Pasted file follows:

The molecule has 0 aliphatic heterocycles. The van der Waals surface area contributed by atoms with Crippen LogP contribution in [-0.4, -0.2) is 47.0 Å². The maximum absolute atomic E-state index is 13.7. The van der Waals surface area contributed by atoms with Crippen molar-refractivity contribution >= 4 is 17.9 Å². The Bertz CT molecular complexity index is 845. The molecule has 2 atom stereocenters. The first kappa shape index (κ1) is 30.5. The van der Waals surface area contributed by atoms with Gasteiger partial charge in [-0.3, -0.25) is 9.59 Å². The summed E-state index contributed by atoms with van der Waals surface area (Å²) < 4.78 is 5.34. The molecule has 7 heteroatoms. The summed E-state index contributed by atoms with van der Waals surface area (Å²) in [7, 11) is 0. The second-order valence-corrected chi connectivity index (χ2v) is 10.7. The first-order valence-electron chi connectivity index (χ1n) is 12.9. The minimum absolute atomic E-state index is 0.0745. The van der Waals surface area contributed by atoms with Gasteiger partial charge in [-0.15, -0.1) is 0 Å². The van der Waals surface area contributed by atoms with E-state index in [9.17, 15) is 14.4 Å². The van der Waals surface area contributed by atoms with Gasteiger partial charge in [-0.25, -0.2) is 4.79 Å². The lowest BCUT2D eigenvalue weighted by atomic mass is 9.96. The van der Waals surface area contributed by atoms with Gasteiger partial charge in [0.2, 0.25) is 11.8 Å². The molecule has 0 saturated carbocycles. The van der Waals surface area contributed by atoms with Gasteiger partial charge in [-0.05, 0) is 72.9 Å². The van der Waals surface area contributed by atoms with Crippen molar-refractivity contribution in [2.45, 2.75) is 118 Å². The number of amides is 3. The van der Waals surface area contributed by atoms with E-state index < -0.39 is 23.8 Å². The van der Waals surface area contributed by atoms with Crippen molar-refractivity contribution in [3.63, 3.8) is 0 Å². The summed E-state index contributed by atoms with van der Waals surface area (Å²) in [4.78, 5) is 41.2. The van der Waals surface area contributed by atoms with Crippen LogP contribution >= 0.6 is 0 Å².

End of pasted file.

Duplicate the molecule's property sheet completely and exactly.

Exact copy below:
The molecule has 0 aliphatic heterocycles. The van der Waals surface area contributed by atoms with Crippen LogP contribution in [-0.4, -0.2) is 47.0 Å². The maximum absolute atomic E-state index is 13.7. The van der Waals surface area contributed by atoms with Crippen molar-refractivity contribution >= 4 is 17.9 Å². The Bertz CT molecular complexity index is 845. The molecule has 2 atom stereocenters. The first kappa shape index (κ1) is 30.5. The van der Waals surface area contributed by atoms with Gasteiger partial charge in [-0.3, -0.25) is 9.59 Å². The summed E-state index contributed by atoms with van der Waals surface area (Å²) < 4.78 is 5.34. The molecule has 7 heteroatoms. The summed E-state index contributed by atoms with van der Waals surface area (Å²) in [7, 11) is 0. The second-order valence-corrected chi connectivity index (χ2v) is 10.7. The first-order valence-electron chi connectivity index (χ1n) is 12.9. The minimum absolute atomic E-state index is 0.0745. The van der Waals surface area contributed by atoms with Gasteiger partial charge in [-0.15, -0.1) is 0 Å². The van der Waals surface area contributed by atoms with E-state index in [9.17, 15) is 14.4 Å². The van der Waals surface area contributed by atoms with Gasteiger partial charge in [-0.25, -0.2) is 4.79 Å². The lowest BCUT2D eigenvalue weighted by atomic mass is 9.96. The van der Waals surface area contributed by atoms with Gasteiger partial charge in [0.2, 0.25) is 11.8 Å². The molecule has 0 saturated carbocycles. The van der Waals surface area contributed by atoms with Gasteiger partial charge in [-0.05, 0) is 72.9 Å². The van der Waals surface area contributed by atoms with Crippen molar-refractivity contribution in [2.45, 2.75) is 118 Å². The number of amides is 3. The van der Waals surface area contributed by atoms with E-state index < -0.39 is 23.8 Å². The van der Waals surface area contributed by atoms with Crippen molar-refractivity contribution in [3.63, 3.8) is 0 Å². The summed E-state index contributed by atoms with van der Waals surface area (Å²) in [4.78, 5) is 41.2. The van der Waals surface area contributed by atoms with Crippen LogP contribution >= 0.6 is 0 Å².